• external data sources (.e.g. Interpol List) or internal data source

Opportunities for BigData and Heathcare: Need a little change management here

What are the bigdata opportunities in healthcare? Today, BigData techniques are already employed by startups because BigData technology today can be very cost effectively used to perform analytics  and gives startups an edge on the cost and capabilities front.

Big what are the opportunities in heatlhcare for established companies? I’ll offer the thought that it can be broken into two main categories. The categories reflect the fact that there are in-place data assets that will be in place for quite awhile. Its very difficult to move an entire infrastructure to a new technology base overnight. It is true that if some semblance of modern architecture (messaging, interfaces for data access) is in place today, the movement can be much faster because the underlying implementation can be changed without changing downstream applications.

The two categories are:

  • Move targeted, structured analytical workflows to BigData.
  • Enable new analytical capabilities that were previously not viable.

The first category speaks to the area of BigData that can make a substantial ROI appear fairly quickly. There are many well-undestood workflows today inside healthcare Payers, for example, that simply run too slow, are not robust or are unable to handle the volume. Purchasing another large, hardware based appliance is not the answer. But scaling out to cloudscale (yes using a public cloud for a Payer is considered leading edge but easy to do with the proper security in place) allows a Payer to use BigData technology cheaply. Targeted workflows, that are well understood but underperforming can be moved over to BigData technology. The benefits are substantial ROI for infrastructure and cost avoidance for future updates. The positive ROI that comes from these projects indicates that the transition pays for itself. It can actually occur quite quickly.

The second opportunity is around new analytical capabilities. Today, Payers and others cannot simple perform certain types of analytics easily because of limitations in the information management environments. These areas offer, assuming the business issue being addressed suggests it, substantial cost savings opportunities on the care side. New ways of disease management, outcomes research and network performance management can make substantial returns in under 2 years (it takes a year to cycle through provider network contracts and ensure the new analytics has a change to change the business process). Its these new capabilities that are most exciting.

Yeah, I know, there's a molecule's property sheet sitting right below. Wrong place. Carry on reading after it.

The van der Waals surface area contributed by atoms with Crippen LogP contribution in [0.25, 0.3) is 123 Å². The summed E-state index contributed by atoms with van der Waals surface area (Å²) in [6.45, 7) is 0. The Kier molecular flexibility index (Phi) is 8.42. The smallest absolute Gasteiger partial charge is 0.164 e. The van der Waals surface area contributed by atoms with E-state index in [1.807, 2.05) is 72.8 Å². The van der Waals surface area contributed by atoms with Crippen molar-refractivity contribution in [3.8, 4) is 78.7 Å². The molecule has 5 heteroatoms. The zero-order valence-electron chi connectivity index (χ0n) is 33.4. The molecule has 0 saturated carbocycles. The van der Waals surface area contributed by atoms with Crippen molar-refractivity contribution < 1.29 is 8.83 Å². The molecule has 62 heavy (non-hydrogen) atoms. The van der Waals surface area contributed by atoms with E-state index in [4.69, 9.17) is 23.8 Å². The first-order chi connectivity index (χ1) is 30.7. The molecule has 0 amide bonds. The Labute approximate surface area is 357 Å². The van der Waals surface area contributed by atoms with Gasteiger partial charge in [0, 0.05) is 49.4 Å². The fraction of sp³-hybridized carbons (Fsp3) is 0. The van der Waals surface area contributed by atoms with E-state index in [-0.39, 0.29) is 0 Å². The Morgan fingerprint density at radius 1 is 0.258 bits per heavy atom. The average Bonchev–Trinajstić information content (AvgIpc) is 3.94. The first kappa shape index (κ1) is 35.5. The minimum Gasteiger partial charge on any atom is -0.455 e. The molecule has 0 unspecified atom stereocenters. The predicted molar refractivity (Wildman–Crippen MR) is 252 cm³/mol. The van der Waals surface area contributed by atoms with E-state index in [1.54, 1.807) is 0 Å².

The largest impediment to these areas of opportunity will be change management. Changing the way analytics are performed is difficult. Today, SAS is used more for data management than statistical analysis and is the defacto standard for the analytical environment. SAS offers grid and other types of larger data processing solutions. To use BigData, plans will have to embrace immature technology and the talent that must be hired to deploy it. But the cost curve could be substantially below that of scaling current environments–again paying for itself fairly quickly. Management and groups used to a certain analytical methodology (e.g. cost allocations) will have to become comfortable seeing that methodology implemented differently. Payers may seek to outsource BigData analytics tools and technologies but the real benefit will be obtained by retaining talent in-house over the long run even if some part of the work is outsourced. Because analytics is a core competency and Payers need to, in my opinion, retain some core versus just becoming a virtual shell, BigData needs to be an in-house capability.

Social media, BigData and Effort-Return

The classic  question we ask about marketing, or really any form of outreach, is given the effort I expend, what is my return. This Effort-Return question is at the heart of ROI, value proposition and the general, down-to-earth question of “Was it worth it?”

That’s the essential question my clients have always asked me and I think that’s a big question that is being formed around the entire area of social media and BigData. Its clear that social media is here to stay. The idea that “people like us” create our own content is very powerful. It gives us voice, it gives us a communication platform and it gives us, essentially, power. The power of the consumer voice is amplified.